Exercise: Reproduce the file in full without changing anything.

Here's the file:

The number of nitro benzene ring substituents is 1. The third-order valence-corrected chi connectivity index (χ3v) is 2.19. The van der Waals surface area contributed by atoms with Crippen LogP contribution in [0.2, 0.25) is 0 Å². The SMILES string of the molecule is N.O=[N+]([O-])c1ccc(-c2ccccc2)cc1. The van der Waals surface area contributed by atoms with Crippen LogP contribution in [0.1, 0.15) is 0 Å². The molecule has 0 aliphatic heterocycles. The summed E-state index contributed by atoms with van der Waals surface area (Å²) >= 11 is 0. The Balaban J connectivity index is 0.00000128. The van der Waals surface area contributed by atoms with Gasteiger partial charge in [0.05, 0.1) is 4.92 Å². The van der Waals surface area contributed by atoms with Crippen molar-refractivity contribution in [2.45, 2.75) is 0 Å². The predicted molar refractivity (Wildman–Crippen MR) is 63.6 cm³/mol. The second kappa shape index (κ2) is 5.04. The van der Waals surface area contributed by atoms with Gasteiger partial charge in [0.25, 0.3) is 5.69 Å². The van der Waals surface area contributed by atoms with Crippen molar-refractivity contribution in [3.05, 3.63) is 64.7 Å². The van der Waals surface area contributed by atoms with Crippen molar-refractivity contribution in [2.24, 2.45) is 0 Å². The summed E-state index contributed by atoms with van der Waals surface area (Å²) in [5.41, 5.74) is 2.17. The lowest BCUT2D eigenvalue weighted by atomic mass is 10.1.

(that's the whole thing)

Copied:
The number of nitro benzene ring substituents is 1. The third-order valence-corrected chi connectivity index (χ3v) is 2.19. The van der Waals surface area contributed by atoms with Crippen LogP contribution in [0.2, 0.25) is 0 Å². The SMILES string of the molecule is N.O=[N+]([O-])c1ccc(-c2ccccc2)cc1. The van der Waals surface area contributed by atoms with Crippen LogP contribution in [0.1, 0.15) is 0 Å². The molecule has 0 aliphatic heterocycles. The summed E-state index contributed by atoms with van der Waals surface area (Å²) >= 11 is 0. The Balaban J connectivity index is 0.00000128. The van der Waals surface area contributed by atoms with Gasteiger partial charge in [0.05, 0.1) is 4.92 Å². The van der Waals surface area contributed by atoms with Crippen molar-refractivity contribution in [2.45, 2.75) is 0 Å². The predicted molar refractivity (Wildman–Crippen MR) is 63.6 cm³/mol. The second kappa shape index (κ2) is 5.04. The van der Waals surface area contributed by atoms with Gasteiger partial charge in [0.25, 0.3) is 5.69 Å². The van der Waals surface area contributed by atoms with Crippen molar-refractivity contribution in [3.05, 3.63) is 64.7 Å². The van der Waals surface area contributed by atoms with Crippen molar-refractivity contribution in [2.24, 2.45) is 0 Å². The summed E-state index contributed by atoms with van der Waals surface area (Å²) in [5.41, 5.74) is 2.17. The lowest BCUT2D eigenvalue weighted by atomic mass is 10.1.